Urban settings are rarely considered an ideal client for any plant. Throw them up on a roof deck drenched in direct sunlight and surrounded by strong winds and you have yourself an even greater challenge. Most plants simply can’t handle it. It takes a special breed (literally). And today, we are highlighting 5 of those special breeds that perform exceptionally well in the extreme microclimates that a city has to offer.
1. Blue Fescue (Festuca glauca) – These tufts of grass are extremely low maintenance and can handle plenty of direct sunlight as well as warm temperatures. Perfect for a sun-drenched roof deck, they don’t require too much water so good luck killing it.
Blue Fescue (Festuca glauca)
2. Panicled Hydrangea (Hydrangea paniculata) – Perfect for your Blustering balcony, this shrub produces beautiful blooms throughout the summer and into the fall while still staying plenty hardy to survive the bitter conditions of the Midwest Winters. They act as a great focal specimen or as an entire hedge to help separate spaces.
Panicled Hydrangea (Hydrangea paniculata)
3. Butterfly Weed (Asclepias tuberosa) Is perfect for helping to detox that polluted patio. While the name indicates it is a weed, it is really anything but that. It’s solid roots help to take up plenty of storm water during a flood and as the name suggests, it really does attract butterflies.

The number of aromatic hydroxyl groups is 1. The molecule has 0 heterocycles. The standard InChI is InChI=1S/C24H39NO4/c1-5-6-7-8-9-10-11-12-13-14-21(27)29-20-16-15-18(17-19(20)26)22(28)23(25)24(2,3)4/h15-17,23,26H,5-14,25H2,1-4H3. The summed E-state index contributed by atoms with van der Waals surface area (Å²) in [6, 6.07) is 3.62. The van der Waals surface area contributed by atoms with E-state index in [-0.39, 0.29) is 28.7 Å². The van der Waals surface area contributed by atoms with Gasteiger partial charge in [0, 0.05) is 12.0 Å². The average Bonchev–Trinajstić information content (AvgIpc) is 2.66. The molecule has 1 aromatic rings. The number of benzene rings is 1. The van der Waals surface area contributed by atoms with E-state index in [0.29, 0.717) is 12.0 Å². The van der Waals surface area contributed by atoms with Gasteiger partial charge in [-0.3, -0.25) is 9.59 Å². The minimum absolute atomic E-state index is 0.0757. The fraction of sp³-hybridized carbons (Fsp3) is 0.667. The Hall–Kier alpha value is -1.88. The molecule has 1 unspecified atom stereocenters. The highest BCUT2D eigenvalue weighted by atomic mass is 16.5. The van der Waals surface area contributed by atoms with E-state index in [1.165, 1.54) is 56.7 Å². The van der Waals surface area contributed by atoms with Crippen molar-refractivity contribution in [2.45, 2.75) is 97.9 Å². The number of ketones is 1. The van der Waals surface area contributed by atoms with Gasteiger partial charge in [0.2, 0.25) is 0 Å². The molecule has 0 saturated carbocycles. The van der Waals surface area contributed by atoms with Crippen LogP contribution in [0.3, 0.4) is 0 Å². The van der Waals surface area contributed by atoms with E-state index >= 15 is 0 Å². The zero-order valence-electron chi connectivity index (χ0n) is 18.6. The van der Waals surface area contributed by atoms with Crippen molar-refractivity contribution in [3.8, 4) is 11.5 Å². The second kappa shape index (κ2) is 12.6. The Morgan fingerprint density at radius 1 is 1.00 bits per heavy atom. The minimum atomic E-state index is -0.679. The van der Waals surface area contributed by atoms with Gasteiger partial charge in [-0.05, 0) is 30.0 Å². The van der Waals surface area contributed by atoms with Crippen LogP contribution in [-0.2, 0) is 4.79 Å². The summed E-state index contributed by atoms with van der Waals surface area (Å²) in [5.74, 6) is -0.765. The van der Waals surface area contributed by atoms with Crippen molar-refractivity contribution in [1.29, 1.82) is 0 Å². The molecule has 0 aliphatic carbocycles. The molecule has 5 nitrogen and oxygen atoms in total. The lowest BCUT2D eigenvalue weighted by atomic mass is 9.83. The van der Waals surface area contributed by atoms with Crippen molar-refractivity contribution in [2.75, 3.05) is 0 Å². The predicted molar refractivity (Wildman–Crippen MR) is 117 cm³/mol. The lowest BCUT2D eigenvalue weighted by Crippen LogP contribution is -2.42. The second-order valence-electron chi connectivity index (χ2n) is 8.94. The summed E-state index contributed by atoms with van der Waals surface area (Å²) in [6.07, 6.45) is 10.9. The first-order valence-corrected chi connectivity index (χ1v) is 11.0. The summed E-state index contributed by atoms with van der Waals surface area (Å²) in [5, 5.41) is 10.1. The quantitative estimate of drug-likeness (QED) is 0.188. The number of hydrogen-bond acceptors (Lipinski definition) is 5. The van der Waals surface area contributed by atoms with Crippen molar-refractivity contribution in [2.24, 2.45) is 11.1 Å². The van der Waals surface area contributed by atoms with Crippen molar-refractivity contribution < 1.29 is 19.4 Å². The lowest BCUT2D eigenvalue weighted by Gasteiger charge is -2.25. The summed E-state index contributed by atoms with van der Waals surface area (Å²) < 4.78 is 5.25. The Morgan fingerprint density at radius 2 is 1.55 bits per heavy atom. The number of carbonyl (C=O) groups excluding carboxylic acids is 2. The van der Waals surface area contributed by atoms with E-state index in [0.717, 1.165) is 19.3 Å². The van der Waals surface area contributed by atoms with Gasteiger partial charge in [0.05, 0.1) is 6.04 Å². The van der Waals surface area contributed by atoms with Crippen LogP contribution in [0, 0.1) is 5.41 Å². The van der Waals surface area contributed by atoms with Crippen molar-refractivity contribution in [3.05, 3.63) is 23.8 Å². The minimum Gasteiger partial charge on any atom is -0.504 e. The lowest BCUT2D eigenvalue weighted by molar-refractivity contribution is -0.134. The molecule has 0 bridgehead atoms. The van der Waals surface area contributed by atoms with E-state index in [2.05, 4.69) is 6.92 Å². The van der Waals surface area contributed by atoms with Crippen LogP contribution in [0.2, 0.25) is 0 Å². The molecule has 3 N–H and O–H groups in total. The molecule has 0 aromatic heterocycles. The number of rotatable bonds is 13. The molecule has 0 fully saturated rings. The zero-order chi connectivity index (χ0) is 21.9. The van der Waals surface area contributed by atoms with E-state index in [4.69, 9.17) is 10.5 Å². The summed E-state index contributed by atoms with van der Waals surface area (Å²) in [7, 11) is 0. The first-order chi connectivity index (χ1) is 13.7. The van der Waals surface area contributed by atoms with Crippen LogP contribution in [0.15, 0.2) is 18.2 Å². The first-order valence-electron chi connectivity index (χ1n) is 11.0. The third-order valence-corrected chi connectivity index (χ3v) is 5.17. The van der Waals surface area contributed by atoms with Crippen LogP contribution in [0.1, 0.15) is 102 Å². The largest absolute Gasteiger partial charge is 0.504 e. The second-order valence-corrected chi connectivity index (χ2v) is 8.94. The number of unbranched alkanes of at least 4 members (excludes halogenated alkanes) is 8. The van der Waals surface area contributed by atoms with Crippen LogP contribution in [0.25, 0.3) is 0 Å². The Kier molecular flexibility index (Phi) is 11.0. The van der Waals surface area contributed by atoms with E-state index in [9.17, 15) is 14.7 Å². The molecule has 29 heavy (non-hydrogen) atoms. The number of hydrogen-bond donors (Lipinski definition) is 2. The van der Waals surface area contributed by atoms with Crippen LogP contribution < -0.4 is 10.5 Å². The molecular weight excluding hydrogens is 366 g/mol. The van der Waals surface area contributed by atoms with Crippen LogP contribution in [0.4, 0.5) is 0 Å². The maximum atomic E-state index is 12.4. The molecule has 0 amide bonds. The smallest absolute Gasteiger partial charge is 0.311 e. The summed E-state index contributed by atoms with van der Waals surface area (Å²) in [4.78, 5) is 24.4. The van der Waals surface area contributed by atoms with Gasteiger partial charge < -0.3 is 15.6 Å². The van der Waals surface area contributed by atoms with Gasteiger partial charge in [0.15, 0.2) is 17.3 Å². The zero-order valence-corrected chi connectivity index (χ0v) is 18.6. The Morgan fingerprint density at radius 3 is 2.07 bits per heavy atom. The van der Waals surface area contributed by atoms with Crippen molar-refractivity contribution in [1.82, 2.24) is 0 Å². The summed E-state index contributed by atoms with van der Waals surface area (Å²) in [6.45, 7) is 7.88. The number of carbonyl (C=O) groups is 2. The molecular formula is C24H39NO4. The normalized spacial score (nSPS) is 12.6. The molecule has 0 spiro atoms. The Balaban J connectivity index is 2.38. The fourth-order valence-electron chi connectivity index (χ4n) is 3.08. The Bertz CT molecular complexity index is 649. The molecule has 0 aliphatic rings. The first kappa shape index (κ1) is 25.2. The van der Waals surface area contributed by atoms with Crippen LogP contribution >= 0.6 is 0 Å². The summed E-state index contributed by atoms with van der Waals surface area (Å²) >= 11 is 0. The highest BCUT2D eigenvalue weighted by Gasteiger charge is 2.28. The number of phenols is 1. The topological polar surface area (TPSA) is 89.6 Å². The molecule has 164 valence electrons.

Butterfly Weed (Asclepias tuberosa)
4. Astilbe ‘Fanal’ – For that little shady spot between your home and your garage. You know that area that sees about 5 minutes of sun per day. Yea, these little guys do just fine without much sun and will still produce some strikingly vibrant blooms throughout the summer.
Astilbe ‘ Fanal’
05. Black Mondo Grass (Ophiopogon planiscapus) is perfect for areas of heavy foot-traffic. It does better in part to full-sun and it’s deep, dark color helps to add a really unique touch to your garden. Because if their ability to spread and similarities to turf grass, these plants are good in areas where you might get a lot of people passing by because of its resilience to foot-traffic.
Black Mondo Grass (Ophiopogon planiscapus)